Opinion: Chile unbound, understanding the rejection vote

Lucas Donovan/The Occidental

On Sept. 4, 2022, the people of Chile voted on the proposed constitution, the Constitución Política de la República de Chile, with an overwhelming majority responding with rejection. The Political Constitution was to replace the 1980 Constitution, which was written to serve the interests of Augusto Pinochet‘s military dictatorship and its vision of a neoliberal economy guided by conservative social agenda.

The referendum, the product of a tremendously active half-decade in Chile, is a shocking reversal of the massive social momentum in the country since the Estallido Social, the vote for a new constitution and the historic election of the left-wing President Gabriel Boric.

The Constitution, described by some as the most progressive in the world, could have provided the foundation for dismantling Chile’s neoliberal economic system, providing various amendments for gender equality, worker rights, abortion and indigenous people’s rights, as well as numerous environmental protections. This has led some to describe it as an “ecological constitution.” With 388 articles, the Constitution would have had the world’s most expansive set of social and political rights, more than any other constitutional document. However, the referendum results showed an overwhelming rejection of the constitution by a 62 percent margin. Some understanding of Chilean history and the current political climate is needed.

Like much of Spanish-speaking South America, Chile has a long and complicated history. However, our story begins with the 1970 election of South America’s first socialist president, Salvador Allende. Allende, running with a left-radical-liberal coalition Popular Unity, won a popular mandate and worked on implementing a wealth redistribution program, promoting civil rights and nationalizing Chile’s robust mining sector. Allende’s presidency, already profoundly unpopular amongst conservative and elite forces within the nation, gained further ire from a hawkish, anti-Communist United States.

On Sept. 1, 1973, anti-Allende sections of the military under the command of future dictator Augusto Pinochet, with assistance from the CIA, underthrew the president and democracy for the next few decades in Chile. The Pinochet years, characterized by the neoliberal program of the “Chicago Boys” — laissez-faire economists influenced by the theories of Milton Friedman — and brutal repression, remain deep wounds on the national consciousness to the present day.

In 1990, Pinochet stepped down from power after a 1988 plebiscite with a 56 percent result against continued military rule. Chilean Democracy from the 1990s to 2019 was dominated by the Christian Democrats and Socialist Party. At that time, Chile had more than one political party. Yet, the 1980 constitution was used to resist popular changes from being implemented, protecting the influential private sector and ultimately allowing the dictatorial past to dominate the present.

In 2019, a series of widespread protests representing a broad coalition of students, indigenous peoples, workers and feminists against the austerity measures of billionaire President Sebastián Piñera’s government would take place after a rise in transportation fares. The protests forced a referendum on the old constitution, leading to 80 percent of voters rejecting it in October 2020. In May 2021, Chileans voted for a progressive collection of representatives for the Constitutional Convention, the body responsible for writing the new charter. Then in late 2021, in a significant rebuke of the right-wing government of Piñera, Chileans voted for outsider Gabriel Boric, a left-wing candidate from the student protest movement against the far-right José Antonio Kast.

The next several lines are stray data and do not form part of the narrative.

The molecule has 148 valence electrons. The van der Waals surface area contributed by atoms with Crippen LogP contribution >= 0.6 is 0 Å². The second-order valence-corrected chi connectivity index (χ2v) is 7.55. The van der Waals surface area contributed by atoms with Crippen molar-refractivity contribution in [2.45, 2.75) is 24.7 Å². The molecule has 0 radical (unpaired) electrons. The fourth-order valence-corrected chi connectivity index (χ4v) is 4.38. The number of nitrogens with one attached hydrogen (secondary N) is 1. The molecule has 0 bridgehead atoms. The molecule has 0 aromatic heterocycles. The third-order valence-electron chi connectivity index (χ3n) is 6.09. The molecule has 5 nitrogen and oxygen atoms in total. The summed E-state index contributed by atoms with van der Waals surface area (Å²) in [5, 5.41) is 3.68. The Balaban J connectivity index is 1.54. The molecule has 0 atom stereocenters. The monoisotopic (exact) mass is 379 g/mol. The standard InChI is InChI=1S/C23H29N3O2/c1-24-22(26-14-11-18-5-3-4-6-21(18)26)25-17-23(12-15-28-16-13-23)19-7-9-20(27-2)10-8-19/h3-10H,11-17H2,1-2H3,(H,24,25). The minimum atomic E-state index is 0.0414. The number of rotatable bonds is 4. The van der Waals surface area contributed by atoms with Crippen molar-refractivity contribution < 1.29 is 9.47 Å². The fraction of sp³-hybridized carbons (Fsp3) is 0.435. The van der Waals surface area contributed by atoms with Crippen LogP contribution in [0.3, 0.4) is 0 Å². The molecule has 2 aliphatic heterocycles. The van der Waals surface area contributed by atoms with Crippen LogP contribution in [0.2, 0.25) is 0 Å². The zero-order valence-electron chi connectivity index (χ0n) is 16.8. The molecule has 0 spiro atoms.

In the last few years, Chile has been simultaneously rocked by massive social and economic instability and incredibly dynamic political change, the overriding two factors which would influence the reject vote. The reject campaign, called the Rechazo (“reject” in Spanish) campaign centered around a core of conservative and powerful political interests. Rechazo used fearmongering and fake narratives about the contents of the constitution to mislead wary Chileans into embracing the reject vote. It should also be noted that the Rechazo far outpaced the Apruebo (“approve” in Spanish) in terms of spending by 200 percent. Much of this money came from the corporations and the same interests which rallied around the overthrow of Chilean democracy. To this day, mining remains one of the primary engines of Chile’s economy, making up more than 12 percent of GDP in 2020. These factors, along with the pandemic, a low-level conflict with the Mapuche — Chile’s largest indigenous group — and the early challenges of the Boric presidency, led Chileans to hesitate on change.

However, this story has an incredible silver lining. The Constitution of 1980 is never coming back, and there is the guarantee that a far more progressive constitution will come. For a nation that only legalized divorce in 2004, the political constitution was a testament to the speed and power of ambitious social movements. Their history in Chile — whether during the Allende years, the underground left during the Pinochet, or the contemporary social movements that produced the political constitutions — remain a personal inspiration. Allende, in particular, remained committed to his vision of democratic socialism while fighting against forces far larger than himself or Chile. His martyrdom is one of the many heroic battles that characterized the 20th century. The final question for Boric and his coalition should be, after such a seemingly decisive setback, how do we land gracefully on our feet and learn from our defeats?